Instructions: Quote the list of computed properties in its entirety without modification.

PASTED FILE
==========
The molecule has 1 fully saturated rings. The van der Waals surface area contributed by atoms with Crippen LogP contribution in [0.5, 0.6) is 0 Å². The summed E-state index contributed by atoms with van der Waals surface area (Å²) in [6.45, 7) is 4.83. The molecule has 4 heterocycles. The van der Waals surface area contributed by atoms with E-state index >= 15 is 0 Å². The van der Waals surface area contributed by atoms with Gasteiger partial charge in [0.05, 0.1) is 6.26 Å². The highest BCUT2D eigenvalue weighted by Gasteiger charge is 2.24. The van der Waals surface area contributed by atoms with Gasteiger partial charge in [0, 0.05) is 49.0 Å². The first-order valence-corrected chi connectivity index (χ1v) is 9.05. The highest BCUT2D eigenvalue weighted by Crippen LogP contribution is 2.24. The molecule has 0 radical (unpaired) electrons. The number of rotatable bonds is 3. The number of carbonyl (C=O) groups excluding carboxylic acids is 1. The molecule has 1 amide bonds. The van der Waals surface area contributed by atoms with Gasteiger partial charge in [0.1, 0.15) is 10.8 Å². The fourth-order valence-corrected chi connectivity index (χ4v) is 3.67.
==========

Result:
The molecule has 1 fully saturated rings. The van der Waals surface area contributed by atoms with Crippen LogP contribution in [0.5, 0.6) is 0 Å². The summed E-state index contributed by atoms with van der Waals surface area (Å²) in [6.45, 7) is 4.83. The molecule has 4 heterocycles. The van der Waals surface area contributed by atoms with E-state index >= 15 is 0 Å². The van der Waals surface area contributed by atoms with Gasteiger partial charge in [0.05, 0.1) is 6.26 Å². The highest BCUT2D eigenvalue weighted by Gasteiger charge is 2.24. The van der Waals surface area contributed by atoms with Gasteiger partial charge in [0, 0.05) is 49.0 Å². The first-order valence-corrected chi connectivity index (χ1v) is 9.05. The highest BCUT2D eigenvalue weighted by Crippen LogP contribution is 2.24. The molecule has 0 radical (unpaired) electrons. The number of rotatable bonds is 3. The number of carbonyl (C=O) groups excluding carboxylic acids is 1. The molecule has 1 amide bonds. The van der Waals surface area contributed by atoms with Gasteiger partial charge in [0.1, 0.15) is 10.8 Å². The fourth-order valence-corrected chi connectivity index (χ4v) is 3.67.